“Those cars don’t have connectivity. You can’t hook a cellphone to a 1990s model vehicle. They don’t have any type of real navigation systems,” Fowler said. “The ones that they’re working with were based on CDs at the time; you were literally having to insert the CD to update it.”
With this late model and popular car, he said students will be working on one of the most common vehicles he sees come through the shop.
“We’re having to teach a lot of that technical skill that comes on the later models. This will help bridge that gap tremendously,” Fowler said.
Oklahoma’s CareerTech system often works with industries in the state that need a trained workforce. A donation of equipment, machinery, and in this case a modern car, goes a long way toward making sure new graduates are ready to work when they leave school, said CareerTech Director Marcie Mack.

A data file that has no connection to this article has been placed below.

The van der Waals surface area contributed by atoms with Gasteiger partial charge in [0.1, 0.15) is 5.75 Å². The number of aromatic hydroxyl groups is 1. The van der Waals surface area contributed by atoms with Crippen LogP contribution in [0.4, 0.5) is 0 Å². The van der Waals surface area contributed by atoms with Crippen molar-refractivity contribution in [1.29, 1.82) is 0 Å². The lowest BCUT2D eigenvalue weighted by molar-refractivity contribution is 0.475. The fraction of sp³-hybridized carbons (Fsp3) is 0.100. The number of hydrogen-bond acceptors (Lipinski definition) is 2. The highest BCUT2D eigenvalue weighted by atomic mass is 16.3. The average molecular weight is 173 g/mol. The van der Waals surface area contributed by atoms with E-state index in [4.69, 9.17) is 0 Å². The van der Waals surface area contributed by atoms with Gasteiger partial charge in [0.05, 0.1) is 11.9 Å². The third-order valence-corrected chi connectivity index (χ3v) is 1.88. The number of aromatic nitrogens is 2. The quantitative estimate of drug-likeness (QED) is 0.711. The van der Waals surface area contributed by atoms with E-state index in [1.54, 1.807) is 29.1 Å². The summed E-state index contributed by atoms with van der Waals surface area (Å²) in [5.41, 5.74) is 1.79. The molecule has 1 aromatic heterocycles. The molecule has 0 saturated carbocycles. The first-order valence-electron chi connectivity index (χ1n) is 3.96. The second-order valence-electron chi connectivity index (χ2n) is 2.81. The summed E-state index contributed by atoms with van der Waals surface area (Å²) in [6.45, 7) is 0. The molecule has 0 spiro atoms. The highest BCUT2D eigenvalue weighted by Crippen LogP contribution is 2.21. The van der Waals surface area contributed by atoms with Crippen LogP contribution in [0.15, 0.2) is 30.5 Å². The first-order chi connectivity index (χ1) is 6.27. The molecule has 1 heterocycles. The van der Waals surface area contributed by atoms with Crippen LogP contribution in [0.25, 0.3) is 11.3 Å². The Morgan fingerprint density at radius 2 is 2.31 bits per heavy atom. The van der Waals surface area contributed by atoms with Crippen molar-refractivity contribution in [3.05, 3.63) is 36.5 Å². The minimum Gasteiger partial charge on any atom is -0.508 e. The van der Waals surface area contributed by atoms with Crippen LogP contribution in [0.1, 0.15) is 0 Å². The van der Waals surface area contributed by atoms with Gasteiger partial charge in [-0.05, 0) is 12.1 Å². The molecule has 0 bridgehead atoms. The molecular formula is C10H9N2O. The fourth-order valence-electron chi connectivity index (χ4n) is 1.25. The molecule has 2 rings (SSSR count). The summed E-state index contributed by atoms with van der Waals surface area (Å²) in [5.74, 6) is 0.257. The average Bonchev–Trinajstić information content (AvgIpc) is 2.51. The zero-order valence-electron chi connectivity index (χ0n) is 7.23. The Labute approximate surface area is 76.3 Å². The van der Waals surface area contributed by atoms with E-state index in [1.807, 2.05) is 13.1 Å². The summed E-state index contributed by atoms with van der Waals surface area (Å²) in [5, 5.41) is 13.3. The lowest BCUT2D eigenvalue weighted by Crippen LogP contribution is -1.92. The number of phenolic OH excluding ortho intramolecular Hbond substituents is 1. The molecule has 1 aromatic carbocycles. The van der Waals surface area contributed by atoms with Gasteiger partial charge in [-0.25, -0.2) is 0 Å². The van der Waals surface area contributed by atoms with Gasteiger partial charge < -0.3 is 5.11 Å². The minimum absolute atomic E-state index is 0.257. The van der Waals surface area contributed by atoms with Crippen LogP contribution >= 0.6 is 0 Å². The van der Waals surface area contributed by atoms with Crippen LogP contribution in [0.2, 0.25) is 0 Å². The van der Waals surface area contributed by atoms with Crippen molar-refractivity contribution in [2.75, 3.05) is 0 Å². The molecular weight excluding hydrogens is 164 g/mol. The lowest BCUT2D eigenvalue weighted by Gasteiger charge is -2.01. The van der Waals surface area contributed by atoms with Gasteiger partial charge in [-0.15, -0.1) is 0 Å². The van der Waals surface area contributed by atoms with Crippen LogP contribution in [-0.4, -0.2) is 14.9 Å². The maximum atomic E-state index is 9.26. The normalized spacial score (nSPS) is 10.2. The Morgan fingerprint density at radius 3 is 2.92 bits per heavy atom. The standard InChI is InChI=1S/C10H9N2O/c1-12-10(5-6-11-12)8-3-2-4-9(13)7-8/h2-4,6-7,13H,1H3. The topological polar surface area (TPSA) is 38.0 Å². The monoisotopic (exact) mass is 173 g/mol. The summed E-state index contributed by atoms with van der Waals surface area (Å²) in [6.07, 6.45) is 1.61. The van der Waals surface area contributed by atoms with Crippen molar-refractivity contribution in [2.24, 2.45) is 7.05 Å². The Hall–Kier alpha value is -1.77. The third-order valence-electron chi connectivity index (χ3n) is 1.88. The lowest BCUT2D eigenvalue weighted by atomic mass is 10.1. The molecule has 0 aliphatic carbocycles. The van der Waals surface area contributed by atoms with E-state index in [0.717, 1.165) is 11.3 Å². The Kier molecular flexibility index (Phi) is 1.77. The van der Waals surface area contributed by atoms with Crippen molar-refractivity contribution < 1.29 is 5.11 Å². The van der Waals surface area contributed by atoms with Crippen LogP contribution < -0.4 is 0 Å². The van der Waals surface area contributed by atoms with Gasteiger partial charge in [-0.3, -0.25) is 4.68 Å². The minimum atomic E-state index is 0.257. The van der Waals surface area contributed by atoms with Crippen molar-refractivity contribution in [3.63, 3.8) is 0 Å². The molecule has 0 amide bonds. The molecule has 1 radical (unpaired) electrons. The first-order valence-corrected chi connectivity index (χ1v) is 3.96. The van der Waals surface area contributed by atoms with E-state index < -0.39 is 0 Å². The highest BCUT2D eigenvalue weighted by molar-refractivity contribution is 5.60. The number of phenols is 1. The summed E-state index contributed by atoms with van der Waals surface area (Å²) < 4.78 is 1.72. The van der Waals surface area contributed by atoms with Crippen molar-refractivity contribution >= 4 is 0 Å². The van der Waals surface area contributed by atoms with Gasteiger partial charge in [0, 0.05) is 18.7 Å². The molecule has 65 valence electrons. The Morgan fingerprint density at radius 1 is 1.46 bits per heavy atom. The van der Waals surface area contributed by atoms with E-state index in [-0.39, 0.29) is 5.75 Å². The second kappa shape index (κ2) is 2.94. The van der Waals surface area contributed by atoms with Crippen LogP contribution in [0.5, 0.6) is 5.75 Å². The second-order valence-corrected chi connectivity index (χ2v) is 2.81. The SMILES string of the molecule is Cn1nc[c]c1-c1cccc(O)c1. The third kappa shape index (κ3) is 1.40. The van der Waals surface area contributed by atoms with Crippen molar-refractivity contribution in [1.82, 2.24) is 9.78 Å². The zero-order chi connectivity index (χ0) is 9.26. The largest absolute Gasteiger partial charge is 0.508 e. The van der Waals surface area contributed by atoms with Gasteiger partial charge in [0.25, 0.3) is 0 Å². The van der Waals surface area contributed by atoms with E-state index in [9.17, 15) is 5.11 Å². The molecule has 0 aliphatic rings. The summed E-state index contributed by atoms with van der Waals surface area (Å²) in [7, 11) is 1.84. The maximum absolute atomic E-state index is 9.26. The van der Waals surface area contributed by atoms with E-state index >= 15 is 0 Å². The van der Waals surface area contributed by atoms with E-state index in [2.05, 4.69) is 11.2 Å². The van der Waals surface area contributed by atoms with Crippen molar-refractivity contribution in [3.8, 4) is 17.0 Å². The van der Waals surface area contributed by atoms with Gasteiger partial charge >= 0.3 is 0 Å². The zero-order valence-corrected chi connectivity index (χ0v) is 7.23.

“We are unique in Oklahoma CareerTech that we have the infrastructure and the opportunity to bring education and business and industry together on a daily basis,” Mack said. “And at the end of the day, we know that makes a difference for Oklahoma’s economy, for the workforce.”
We’re having a teacher a lot of that technical skill that comes on the later models. This will help bridge that gap tremendously.